It is not a far fetch to suggest that Abram and Eliezer even shared the idea that the latter could become the leader of the camp in the event of Abram’s death.  After all, there was no other obvious person to run things.  One is tempted to think that Abram would need to make his wishes clear to the folks concerning who was the person to take over so that things would not be left to chance.  Because all the men in the camp except Abram were servants (Canaanite or otherwise), his death could result in very unfortunate consequences in addition to the dissolution of the camp.  In short, it was probably already known that Eliezer was the designee.

We wonder whether Eliezer was disappointed at the birth of Ishmael (Genesis 16:15-16).  At that point in time, it became unreasonable to maintain any expectation that he would ever be the leader: Ishmael would be the designee.  Eliezer was probably very involved in the training of Ishmael.  If so, he must have performed well.  We might see the light of nobility in the man who was a trusted servant.

About fifty-five years after Ishmael’s birth, Isaac was approaching his fortieth year (Genesis 24:1-32).  We do not know whether Eliezer was still alive at that time, but let’s assume he was.  What we do know is that Abraham sent for a particular servant.  The Hebrew suggests the servant was an “older” servant.  The servant was to be entrusted with a most sacred mission.  The woman whose womb was to bear the third generation of the “great nation” needed to be found.  A very special vow was to be made by the servant.  Try to imagine the gravity of the moment.  This was a pivotal moment in sacred history.  In that moment Abraham was to entrust this ultimate task to a servant – probably the servant who might have been the “heir” himself.  He was to be given very rich gifts to provide as a bride price.  He probably even had to go near the place of his birth along the way.  Damascus was not directly on the route but would not be far off the route.  Was he tempted to return to the place of his nativity and keep the gifts?  That would make him a rich man.  That is not what he did.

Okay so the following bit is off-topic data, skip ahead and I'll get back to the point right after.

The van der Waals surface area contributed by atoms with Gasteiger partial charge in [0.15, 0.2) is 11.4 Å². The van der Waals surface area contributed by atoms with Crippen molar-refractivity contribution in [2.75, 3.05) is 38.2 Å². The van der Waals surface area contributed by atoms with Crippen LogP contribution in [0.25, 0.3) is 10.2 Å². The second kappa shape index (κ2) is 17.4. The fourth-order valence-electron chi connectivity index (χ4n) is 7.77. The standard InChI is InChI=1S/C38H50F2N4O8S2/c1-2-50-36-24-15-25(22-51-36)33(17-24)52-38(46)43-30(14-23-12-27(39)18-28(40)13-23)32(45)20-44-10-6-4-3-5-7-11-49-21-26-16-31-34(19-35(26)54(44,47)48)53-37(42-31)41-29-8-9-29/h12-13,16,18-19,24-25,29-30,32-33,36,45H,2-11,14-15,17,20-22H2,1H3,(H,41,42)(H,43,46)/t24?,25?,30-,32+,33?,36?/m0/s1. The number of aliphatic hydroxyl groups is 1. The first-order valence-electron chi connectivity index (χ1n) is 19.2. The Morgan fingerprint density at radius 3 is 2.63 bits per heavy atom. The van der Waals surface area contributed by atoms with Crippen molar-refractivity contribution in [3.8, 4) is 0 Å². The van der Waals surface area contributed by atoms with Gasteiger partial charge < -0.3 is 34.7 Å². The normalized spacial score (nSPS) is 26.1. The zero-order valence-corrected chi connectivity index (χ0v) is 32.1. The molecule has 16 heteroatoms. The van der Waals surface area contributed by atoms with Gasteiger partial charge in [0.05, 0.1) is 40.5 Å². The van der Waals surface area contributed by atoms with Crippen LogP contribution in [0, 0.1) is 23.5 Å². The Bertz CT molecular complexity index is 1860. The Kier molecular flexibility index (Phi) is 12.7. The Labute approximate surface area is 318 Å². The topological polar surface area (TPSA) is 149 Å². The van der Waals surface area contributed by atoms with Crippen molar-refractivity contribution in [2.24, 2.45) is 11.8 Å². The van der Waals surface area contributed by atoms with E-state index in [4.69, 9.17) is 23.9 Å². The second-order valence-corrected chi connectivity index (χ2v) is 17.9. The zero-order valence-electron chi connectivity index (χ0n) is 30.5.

When he arrived at his destination, he prayed to the God of his master that his mission would be perfectly fulfilled (Genesis 24:12-14).  It was.

The MAN FROM DAMASCUS fully rewarded the loving trust of his master.